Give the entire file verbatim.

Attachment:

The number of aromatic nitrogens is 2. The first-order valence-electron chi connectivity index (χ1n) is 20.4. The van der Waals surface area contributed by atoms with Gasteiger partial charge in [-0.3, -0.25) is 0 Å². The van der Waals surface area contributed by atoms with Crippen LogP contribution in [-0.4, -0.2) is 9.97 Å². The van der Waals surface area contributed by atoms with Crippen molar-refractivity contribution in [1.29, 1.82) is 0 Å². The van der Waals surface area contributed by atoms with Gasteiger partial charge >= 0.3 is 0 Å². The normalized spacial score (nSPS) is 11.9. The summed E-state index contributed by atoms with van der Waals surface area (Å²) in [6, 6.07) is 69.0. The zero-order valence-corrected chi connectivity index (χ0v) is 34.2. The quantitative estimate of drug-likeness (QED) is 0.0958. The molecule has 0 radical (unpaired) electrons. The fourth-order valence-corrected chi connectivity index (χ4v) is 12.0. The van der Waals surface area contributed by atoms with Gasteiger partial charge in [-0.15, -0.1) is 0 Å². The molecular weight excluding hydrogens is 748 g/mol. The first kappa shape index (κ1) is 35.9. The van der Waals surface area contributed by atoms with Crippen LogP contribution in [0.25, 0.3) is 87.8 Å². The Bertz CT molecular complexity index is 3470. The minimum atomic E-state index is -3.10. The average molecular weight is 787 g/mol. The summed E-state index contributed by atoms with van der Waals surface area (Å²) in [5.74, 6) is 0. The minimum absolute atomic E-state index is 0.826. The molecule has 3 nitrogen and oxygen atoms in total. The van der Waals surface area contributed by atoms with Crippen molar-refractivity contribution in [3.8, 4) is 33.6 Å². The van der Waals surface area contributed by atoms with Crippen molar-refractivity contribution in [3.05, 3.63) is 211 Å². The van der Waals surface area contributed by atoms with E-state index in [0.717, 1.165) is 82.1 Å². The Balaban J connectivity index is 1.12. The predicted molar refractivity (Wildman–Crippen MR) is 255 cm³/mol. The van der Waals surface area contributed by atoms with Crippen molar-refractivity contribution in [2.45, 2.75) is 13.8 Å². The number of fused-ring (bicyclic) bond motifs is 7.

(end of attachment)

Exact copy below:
The number of aromatic nitrogens is 2. The first-order valence-electron chi connectivity index (χ1n) is 20.4. The van der Waals surface area contributed by atoms with Gasteiger partial charge in [-0.3, -0.25) is 0 Å². The van der Waals surface area contributed by atoms with Crippen LogP contribution in [-0.4, -0.2) is 9.97 Å². The van der Waals surface area contributed by atoms with Crippen molar-refractivity contribution in [1.29, 1.82) is 0 Å². The van der Waals surface area contributed by atoms with Gasteiger partial charge >= 0.3 is 0 Å². The normalized spacial score (nSPS) is 11.9. The summed E-state index contributed by atoms with van der Waals surface area (Å²) in [6, 6.07) is 69.0. The zero-order valence-corrected chi connectivity index (χ0v) is 34.2. The quantitative estimate of drug-likeness (QED) is 0.0958. The molecule has 0 radical (unpaired) electrons. The fourth-order valence-corrected chi connectivity index (χ4v) is 12.0. The van der Waals surface area contributed by atoms with Gasteiger partial charge in [-0.15, -0.1) is 0 Å². The molecular weight excluding hydrogens is 748 g/mol. The first kappa shape index (κ1) is 35.9. The van der Waals surface area contributed by atoms with Crippen LogP contribution in [0.25, 0.3) is 87.8 Å². The Bertz CT molecular complexity index is 3470. The minimum atomic E-state index is -3.10. The average molecular weight is 787 g/mol. The summed E-state index contributed by atoms with van der Waals surface area (Å²) in [5.74, 6) is 0. The minimum absolute atomic E-state index is 0.826. The molecule has 3 nitrogen and oxygen atoms in total. The van der Waals surface area contributed by atoms with Crippen molar-refractivity contribution in [3.8, 4) is 33.6 Å². The van der Waals surface area contributed by atoms with Crippen molar-refractivity contribution in [3.05, 3.63) is 211 Å². The van der Waals surface area contributed by atoms with E-state index in [0.717, 1.165) is 82.1 Å². The Balaban J connectivity index is 1.12. The predicted molar refractivity (Wildman–Crippen MR) is 255 cm³/mol. The van der Waals surface area contributed by atoms with Crippen molar-refractivity contribution in [2.45, 2.75) is 13.8 Å². The number of fused-ring (bicyclic) bond motifs is 7.